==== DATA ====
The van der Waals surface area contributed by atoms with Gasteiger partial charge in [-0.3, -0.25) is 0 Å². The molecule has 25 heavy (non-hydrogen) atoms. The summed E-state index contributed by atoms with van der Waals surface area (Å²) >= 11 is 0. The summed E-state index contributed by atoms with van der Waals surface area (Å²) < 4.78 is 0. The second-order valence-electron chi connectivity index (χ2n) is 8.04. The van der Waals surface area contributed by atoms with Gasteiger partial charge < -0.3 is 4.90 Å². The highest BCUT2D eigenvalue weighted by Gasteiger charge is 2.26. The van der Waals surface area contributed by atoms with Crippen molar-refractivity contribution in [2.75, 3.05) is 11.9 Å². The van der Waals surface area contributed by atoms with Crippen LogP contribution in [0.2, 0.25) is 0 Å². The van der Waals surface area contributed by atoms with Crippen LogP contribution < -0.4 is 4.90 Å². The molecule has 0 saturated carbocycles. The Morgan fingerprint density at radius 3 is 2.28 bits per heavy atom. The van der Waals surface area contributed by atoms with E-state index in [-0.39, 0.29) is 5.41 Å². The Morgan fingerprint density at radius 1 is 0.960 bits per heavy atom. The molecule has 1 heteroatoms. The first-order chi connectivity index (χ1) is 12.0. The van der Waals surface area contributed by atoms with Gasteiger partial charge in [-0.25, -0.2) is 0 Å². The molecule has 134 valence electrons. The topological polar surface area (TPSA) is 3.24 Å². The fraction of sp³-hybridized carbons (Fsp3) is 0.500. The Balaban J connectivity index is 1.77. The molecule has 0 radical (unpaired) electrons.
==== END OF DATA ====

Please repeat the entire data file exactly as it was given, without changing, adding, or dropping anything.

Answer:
The van der Waals surface area contributed by atoms with Gasteiger partial charge in [-0.3, -0.25) is 0 Å². The molecule has 25 heavy (non-hydrogen) atoms. The summed E-state index contributed by atoms with van der Waals surface area (Å²) >= 11 is 0. The summed E-state index contributed by atoms with van der Waals surface area (Å²) < 4.78 is 0. The second-order valence-electron chi connectivity index (χ2n) is 8.04. The van der Waals surface area contributed by atoms with Gasteiger partial charge < -0.3 is 4.90 Å². The highest BCUT2D eigenvalue weighted by Gasteiger charge is 2.26. The van der Waals surface area contributed by atoms with Crippen molar-refractivity contribution in [2.75, 3.05) is 11.9 Å². The van der Waals surface area contributed by atoms with Crippen LogP contribution in [0.2, 0.25) is 0 Å². The van der Waals surface area contributed by atoms with Crippen LogP contribution < -0.4 is 4.90 Å². The molecule has 0 saturated carbocycles. The Morgan fingerprint density at radius 3 is 2.28 bits per heavy atom. The van der Waals surface area contributed by atoms with E-state index in [-0.39, 0.29) is 5.41 Å². The Morgan fingerprint density at radius 1 is 0.960 bits per heavy atom. The molecule has 1 heteroatoms. The first-order chi connectivity index (χ1) is 12.0. The van der Waals surface area contributed by atoms with Gasteiger partial charge in [-0.25, -0.2) is 0 Å². The molecule has 134 valence electrons. The topological polar surface area (TPSA) is 3.24 Å². The fraction of sp³-hybridized carbons (Fsp3) is 0.500. The Balaban J connectivity index is 1.77. The molecule has 0 radical (unpaired) electrons.